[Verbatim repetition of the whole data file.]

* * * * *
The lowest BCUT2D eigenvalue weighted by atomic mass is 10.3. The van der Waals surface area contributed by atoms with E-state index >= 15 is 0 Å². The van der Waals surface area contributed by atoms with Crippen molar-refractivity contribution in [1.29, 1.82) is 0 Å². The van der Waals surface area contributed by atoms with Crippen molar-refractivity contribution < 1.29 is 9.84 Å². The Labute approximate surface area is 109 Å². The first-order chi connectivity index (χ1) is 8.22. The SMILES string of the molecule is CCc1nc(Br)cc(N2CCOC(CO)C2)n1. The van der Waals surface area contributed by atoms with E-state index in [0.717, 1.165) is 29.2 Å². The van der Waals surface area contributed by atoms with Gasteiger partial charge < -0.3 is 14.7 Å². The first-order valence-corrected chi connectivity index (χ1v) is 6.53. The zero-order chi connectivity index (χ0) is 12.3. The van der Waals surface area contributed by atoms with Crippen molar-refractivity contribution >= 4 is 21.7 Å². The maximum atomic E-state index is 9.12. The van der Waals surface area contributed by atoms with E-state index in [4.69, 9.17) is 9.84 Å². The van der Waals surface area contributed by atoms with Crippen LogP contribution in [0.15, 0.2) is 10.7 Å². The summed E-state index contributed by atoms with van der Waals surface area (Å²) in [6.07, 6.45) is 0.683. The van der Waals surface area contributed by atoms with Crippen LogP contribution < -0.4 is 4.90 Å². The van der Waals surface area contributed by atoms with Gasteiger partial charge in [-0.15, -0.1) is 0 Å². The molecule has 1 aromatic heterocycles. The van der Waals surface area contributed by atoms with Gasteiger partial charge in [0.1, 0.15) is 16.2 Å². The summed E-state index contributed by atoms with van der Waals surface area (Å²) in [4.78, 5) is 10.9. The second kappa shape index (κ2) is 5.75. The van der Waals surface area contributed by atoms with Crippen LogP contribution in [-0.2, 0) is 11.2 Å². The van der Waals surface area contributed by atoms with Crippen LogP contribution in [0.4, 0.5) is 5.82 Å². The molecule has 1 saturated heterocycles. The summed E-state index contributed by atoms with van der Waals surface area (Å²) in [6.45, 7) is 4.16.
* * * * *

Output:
The lowest BCUT2D eigenvalue weighted by atomic mass is 10.3. The van der Waals surface area contributed by atoms with E-state index >= 15 is 0 Å². The van der Waals surface area contributed by atoms with Crippen molar-refractivity contribution in [1.29, 1.82) is 0 Å². The van der Waals surface area contributed by atoms with Crippen molar-refractivity contribution < 1.29 is 9.84 Å². The Labute approximate surface area is 109 Å². The first-order chi connectivity index (χ1) is 8.22. The SMILES string of the molecule is CCc1nc(Br)cc(N2CCOC(CO)C2)n1. The van der Waals surface area contributed by atoms with E-state index in [0.717, 1.165) is 29.2 Å². The van der Waals surface area contributed by atoms with Gasteiger partial charge < -0.3 is 14.7 Å². The first-order valence-corrected chi connectivity index (χ1v) is 6.53. The zero-order chi connectivity index (χ0) is 12.3. The van der Waals surface area contributed by atoms with Crippen molar-refractivity contribution >= 4 is 21.7 Å². The maximum atomic E-state index is 9.12. The van der Waals surface area contributed by atoms with E-state index in [4.69, 9.17) is 9.84 Å². The van der Waals surface area contributed by atoms with Crippen LogP contribution in [0.15, 0.2) is 10.7 Å². The summed E-state index contributed by atoms with van der Waals surface area (Å²) in [6.07, 6.45) is 0.683. The van der Waals surface area contributed by atoms with Crippen LogP contribution < -0.4 is 4.90 Å². The van der Waals surface area contributed by atoms with Gasteiger partial charge in [-0.15, -0.1) is 0 Å². The molecule has 1 aromatic heterocycles. The van der Waals surface area contributed by atoms with Gasteiger partial charge in [0.1, 0.15) is 16.2 Å². The summed E-state index contributed by atoms with van der Waals surface area (Å²) in [4.78, 5) is 10.9. The second kappa shape index (κ2) is 5.75. The van der Waals surface area contributed by atoms with Crippen LogP contribution in [-0.2, 0) is 11.2 Å². The van der Waals surface area contributed by atoms with Crippen LogP contribution in [0.4, 0.5) is 5.82 Å². The molecule has 1 saturated heterocycles. The summed E-state index contributed by atoms with van der Waals surface area (Å²) in [6.45, 7) is 4.16.